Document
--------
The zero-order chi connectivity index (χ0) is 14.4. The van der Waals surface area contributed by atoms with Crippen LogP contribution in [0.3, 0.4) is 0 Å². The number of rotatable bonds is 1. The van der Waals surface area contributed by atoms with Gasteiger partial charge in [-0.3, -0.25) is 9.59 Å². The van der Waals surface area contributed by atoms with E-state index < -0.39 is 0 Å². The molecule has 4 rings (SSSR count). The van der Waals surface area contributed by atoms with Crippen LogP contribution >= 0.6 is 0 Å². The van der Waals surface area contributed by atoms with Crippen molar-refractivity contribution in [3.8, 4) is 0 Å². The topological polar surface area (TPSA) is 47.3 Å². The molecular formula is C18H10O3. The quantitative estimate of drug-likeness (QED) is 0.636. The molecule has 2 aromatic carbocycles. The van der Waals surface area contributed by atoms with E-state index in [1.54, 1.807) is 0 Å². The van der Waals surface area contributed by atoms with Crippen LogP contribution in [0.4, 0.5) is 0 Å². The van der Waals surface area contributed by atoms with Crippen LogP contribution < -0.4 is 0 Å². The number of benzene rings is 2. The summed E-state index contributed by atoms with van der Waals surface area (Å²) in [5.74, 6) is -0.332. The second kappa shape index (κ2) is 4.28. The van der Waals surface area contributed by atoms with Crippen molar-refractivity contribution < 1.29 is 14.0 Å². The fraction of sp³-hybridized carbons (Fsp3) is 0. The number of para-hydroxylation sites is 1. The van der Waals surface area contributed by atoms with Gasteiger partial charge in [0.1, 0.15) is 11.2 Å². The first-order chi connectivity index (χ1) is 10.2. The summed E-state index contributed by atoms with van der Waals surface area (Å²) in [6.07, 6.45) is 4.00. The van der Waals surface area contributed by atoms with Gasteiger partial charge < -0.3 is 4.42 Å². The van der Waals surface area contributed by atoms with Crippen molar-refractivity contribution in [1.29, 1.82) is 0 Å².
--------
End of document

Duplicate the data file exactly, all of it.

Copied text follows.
The zero-order chi connectivity index (χ0) is 14.4. The van der Waals surface area contributed by atoms with Crippen LogP contribution in [0.3, 0.4) is 0 Å². The number of rotatable bonds is 1. The van der Waals surface area contributed by atoms with Gasteiger partial charge in [-0.3, -0.25) is 9.59 Å². The van der Waals surface area contributed by atoms with E-state index < -0.39 is 0 Å². The molecule has 4 rings (SSSR count). The van der Waals surface area contributed by atoms with Crippen LogP contribution >= 0.6 is 0 Å². The van der Waals surface area contributed by atoms with Crippen molar-refractivity contribution in [3.8, 4) is 0 Å². The topological polar surface area (TPSA) is 47.3 Å². The molecular formula is C18H10O3. The quantitative estimate of drug-likeness (QED) is 0.636. The molecule has 2 aromatic carbocycles. The van der Waals surface area contributed by atoms with E-state index in [1.54, 1.807) is 0 Å². The van der Waals surface area contributed by atoms with Crippen LogP contribution in [0.4, 0.5) is 0 Å². The van der Waals surface area contributed by atoms with Crippen LogP contribution < -0.4 is 0 Å². The number of benzene rings is 2. The summed E-state index contributed by atoms with van der Waals surface area (Å²) in [5.74, 6) is -0.332. The second kappa shape index (κ2) is 4.28. The van der Waals surface area contributed by atoms with Crippen molar-refractivity contribution < 1.29 is 14.0 Å². The fraction of sp³-hybridized carbons (Fsp3) is 0. The number of para-hydroxylation sites is 1. The van der Waals surface area contributed by atoms with Gasteiger partial charge in [0.1, 0.15) is 11.2 Å². The first-order chi connectivity index (χ1) is 10.2. The summed E-state index contributed by atoms with van der Waals surface area (Å²) in [6.07, 6.45) is 4.00. The van der Waals surface area contributed by atoms with Gasteiger partial charge < -0.3 is 4.42 Å². The van der Waals surface area contributed by atoms with Crippen molar-refractivity contribution in [1.29, 1.82) is 0 Å².